3 Best Movies To Watch After They/Them (2022)

The Spool Staff

Rogue Agent

In Adam Patterson and Declan Lawn’s spy thriller Rogue Agent, English actor James Norton plays Robert Hendy-Freegard. Or, more aptly, Norton plays every version of Hendy-Freegard — lovable, charming, terrifying, convincing, evil. Norton’s up to the task, and the film rewards a level of misunderstanding and a lack of knowledge about Hendy-Freegard and his history (he has already been made into a docuseries). With each passing moment, Norton becomes more persuasive, more potent in his convictions, and more believable in his alleged employment as an MI5 agent constantly on the run.   Continue Reading →


As Fantasia draws to a close, we're catching up on some of the smaller films from the fest before they slip from our fingers into the Montreal air. First up is Indemnity, a surprisingly lean and confident (albeit familiar) action thriller from South Africa's Gambit Films, proof positive that the most interesting action pictures are coming from places outside Hollywood. At its core, it's a meat-and-potatoes conspiracy caper At the center of Indemnity is a traumatized firefighter named Theo Abrams (Jarrid Geduld), still reeling from the mental anguish and PTSD that came from a particularly bad blaze that killed several people around him. Meanwhile, his wife Angie (Nicole Fortuin), an investigative journalist, gets wrapped up in a conspiracy involving defense contractors and shadowy government figures -- and despite failed warnings, she ends up dead in their bed one morning, with Theo suddenly becoming the prime suspect. From there, Theo goes on the run, becoming a tense mix of John Wick and Harrison Ford in The Fugitive, smashing and crashing his way through setpieces and plot beats that would feel familiar to anyone raised on 1990s Hollywood action films. But despite this familiarity, there's a certain charm to Indemnity that makes its pastiche sing a bit more than you'd expect. Maybe it's the committed performance from Geduld (who handles his choreography with a bruiser's brutality), or the comparatively homespun nature of the production. Indemnity does a lot with a little; it clearly doesn't have Hollywood's resources, but it uses those limitations in uniquely charming ways. Dustups in prison vans and elevators have a wincing vitality that only seems to come when a film feels like it's putting its actors in real danger. Continue Reading →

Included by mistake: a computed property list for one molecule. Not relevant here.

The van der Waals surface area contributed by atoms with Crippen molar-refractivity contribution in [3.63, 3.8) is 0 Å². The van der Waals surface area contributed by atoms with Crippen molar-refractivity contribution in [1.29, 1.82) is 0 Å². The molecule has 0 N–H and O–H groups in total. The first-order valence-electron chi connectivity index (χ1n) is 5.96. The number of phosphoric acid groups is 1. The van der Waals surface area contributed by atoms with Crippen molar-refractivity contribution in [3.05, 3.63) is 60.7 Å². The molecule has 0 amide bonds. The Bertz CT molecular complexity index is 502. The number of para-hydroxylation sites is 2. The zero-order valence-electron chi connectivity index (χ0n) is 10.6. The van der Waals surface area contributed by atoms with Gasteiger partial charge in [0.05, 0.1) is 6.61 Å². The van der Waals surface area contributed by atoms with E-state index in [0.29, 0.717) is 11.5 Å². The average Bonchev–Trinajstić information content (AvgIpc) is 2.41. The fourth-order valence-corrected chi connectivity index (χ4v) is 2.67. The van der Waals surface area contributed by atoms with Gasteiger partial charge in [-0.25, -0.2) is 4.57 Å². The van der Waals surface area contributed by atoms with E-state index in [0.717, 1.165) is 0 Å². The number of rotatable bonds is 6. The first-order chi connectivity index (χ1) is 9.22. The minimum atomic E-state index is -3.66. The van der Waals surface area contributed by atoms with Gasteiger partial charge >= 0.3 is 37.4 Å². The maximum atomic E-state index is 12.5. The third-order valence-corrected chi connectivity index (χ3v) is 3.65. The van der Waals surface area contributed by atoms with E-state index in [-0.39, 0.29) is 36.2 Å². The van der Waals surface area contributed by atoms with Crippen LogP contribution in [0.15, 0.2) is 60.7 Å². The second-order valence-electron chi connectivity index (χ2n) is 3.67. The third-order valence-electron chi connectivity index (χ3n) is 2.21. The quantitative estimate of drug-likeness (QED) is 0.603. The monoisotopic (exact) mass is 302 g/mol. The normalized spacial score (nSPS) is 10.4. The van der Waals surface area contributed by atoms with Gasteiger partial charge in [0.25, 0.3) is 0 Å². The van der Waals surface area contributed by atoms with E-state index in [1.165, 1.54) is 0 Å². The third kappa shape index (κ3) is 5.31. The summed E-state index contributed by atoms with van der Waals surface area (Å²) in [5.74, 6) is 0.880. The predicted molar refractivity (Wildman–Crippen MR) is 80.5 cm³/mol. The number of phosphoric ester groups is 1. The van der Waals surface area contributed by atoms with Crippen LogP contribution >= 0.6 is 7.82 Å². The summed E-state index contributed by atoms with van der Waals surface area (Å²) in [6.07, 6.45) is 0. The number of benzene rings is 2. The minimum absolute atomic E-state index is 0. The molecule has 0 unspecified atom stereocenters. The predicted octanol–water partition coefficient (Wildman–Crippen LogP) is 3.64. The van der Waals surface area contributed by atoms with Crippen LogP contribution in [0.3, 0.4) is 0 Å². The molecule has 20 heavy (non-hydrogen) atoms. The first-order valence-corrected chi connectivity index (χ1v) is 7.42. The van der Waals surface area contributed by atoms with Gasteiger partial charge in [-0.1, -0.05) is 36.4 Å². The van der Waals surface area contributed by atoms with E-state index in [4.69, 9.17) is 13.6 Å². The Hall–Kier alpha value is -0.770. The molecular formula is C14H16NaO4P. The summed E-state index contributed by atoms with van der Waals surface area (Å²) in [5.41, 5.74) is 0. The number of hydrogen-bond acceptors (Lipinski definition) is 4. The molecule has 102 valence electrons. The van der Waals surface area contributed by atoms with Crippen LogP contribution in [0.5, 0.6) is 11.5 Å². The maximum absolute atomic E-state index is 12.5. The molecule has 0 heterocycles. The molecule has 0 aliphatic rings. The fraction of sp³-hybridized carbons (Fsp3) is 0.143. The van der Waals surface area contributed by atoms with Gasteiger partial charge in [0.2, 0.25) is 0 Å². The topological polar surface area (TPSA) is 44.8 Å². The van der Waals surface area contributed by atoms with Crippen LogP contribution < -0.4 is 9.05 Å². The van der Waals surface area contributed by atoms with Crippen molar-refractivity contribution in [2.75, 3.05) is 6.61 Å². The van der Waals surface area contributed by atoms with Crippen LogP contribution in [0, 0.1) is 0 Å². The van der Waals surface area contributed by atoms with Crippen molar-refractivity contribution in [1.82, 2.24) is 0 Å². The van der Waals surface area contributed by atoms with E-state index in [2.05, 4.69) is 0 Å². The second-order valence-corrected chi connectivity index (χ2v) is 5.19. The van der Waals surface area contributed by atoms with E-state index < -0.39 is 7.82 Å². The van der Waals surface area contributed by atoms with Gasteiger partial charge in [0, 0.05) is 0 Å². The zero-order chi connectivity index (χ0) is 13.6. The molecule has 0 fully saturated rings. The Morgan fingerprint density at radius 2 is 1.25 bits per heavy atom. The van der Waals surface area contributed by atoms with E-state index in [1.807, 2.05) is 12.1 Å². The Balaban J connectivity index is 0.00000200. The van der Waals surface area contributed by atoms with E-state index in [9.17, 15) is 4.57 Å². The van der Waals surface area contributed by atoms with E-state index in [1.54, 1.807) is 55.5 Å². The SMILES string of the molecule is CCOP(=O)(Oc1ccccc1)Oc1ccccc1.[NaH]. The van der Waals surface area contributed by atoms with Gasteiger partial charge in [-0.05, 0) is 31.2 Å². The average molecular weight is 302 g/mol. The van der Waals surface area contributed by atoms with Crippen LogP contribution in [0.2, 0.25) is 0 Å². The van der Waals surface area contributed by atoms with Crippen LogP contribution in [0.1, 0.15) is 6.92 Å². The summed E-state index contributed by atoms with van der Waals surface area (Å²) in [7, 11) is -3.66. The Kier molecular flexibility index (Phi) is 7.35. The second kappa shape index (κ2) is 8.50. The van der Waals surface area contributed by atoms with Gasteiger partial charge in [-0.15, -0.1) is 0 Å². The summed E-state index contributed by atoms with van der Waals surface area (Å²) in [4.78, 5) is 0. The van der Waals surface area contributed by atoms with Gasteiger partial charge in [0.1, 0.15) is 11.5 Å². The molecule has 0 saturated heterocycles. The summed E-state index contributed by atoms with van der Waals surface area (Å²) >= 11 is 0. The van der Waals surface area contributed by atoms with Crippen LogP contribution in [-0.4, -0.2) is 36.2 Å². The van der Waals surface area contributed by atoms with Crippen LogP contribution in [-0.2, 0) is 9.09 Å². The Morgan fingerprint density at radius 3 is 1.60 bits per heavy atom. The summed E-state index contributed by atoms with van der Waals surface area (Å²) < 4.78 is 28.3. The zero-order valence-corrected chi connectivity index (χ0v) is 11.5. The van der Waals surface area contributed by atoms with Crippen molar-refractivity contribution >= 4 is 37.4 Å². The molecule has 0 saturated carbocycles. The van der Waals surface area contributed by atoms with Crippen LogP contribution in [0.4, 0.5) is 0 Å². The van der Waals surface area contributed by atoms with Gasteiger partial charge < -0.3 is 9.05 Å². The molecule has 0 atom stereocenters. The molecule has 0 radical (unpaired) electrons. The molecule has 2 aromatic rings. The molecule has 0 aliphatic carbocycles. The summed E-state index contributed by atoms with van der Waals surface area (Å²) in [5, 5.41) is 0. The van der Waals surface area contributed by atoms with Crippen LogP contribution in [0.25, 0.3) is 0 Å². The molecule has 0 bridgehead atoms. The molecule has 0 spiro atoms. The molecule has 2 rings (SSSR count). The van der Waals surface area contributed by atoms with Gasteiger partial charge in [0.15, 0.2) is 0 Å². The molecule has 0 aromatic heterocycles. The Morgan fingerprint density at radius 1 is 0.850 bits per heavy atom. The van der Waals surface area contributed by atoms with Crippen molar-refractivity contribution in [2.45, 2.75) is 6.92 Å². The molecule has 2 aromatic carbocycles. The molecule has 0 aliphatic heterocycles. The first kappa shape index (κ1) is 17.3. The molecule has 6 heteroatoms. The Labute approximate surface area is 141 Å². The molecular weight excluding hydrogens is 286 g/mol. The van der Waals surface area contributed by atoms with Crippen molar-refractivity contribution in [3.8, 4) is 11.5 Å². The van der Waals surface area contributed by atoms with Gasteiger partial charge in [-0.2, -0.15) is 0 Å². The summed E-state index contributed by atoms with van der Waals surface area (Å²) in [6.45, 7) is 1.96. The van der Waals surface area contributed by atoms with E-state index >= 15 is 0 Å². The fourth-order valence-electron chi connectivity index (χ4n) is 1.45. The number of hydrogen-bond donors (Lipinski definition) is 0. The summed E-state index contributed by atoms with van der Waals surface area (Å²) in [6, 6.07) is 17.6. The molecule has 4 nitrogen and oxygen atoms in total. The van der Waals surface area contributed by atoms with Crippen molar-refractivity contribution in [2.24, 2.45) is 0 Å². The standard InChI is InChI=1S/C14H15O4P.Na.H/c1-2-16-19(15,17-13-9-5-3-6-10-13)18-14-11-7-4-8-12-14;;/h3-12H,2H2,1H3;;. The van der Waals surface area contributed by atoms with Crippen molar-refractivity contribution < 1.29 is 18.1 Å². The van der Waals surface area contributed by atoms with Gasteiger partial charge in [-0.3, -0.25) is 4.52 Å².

The Novice

SimilarBlood and Chocolate (2007),
Watch afterLicorice Pizza (2021),
MPAA RatingR

Isabelle Furhman's relentless lead performance as an obsessive aspiring athlete propels the Tribeca rowing drama forward. “Rhythm is everything,” a crew coach tells Alex (Isabelle Fuhrman) at one point during The Novice, which won awards for best U.S. narrative feature, actress, and cinematography at the Tribeca Festival this week. The coach could well be explaining how this movie, about a college student with an obsessive drive to be the best at varsity rowing, differentiates itself from Black Swan (the movie about a young woman with an obsessive drive to be the best at ballet) or Whiplash (the movie about a young man with an obsessive drive to be the best at jazz drumming) or The Social Network (the movie about a college student with an obsessive drive to be the best at something, even if it winds up destroying the world, in part because there’s no way that he can row crew)—all of which The Novice resembles in content, and sometimes form. Writer-director Lauren Hadaway’s rhythm is her own, distinct from Darren Aronofsky’s, David Fincher’s, and Damien Chazelle’s, the triumvirate of dude directors who made those previous, excellent studies in obsession. Perhaps informed by her own college rowing experience, Hadaway keys into a relentless push-pull, especially as Alex drives herself further, further, and further still before picking herself up off the floor. Continue Reading →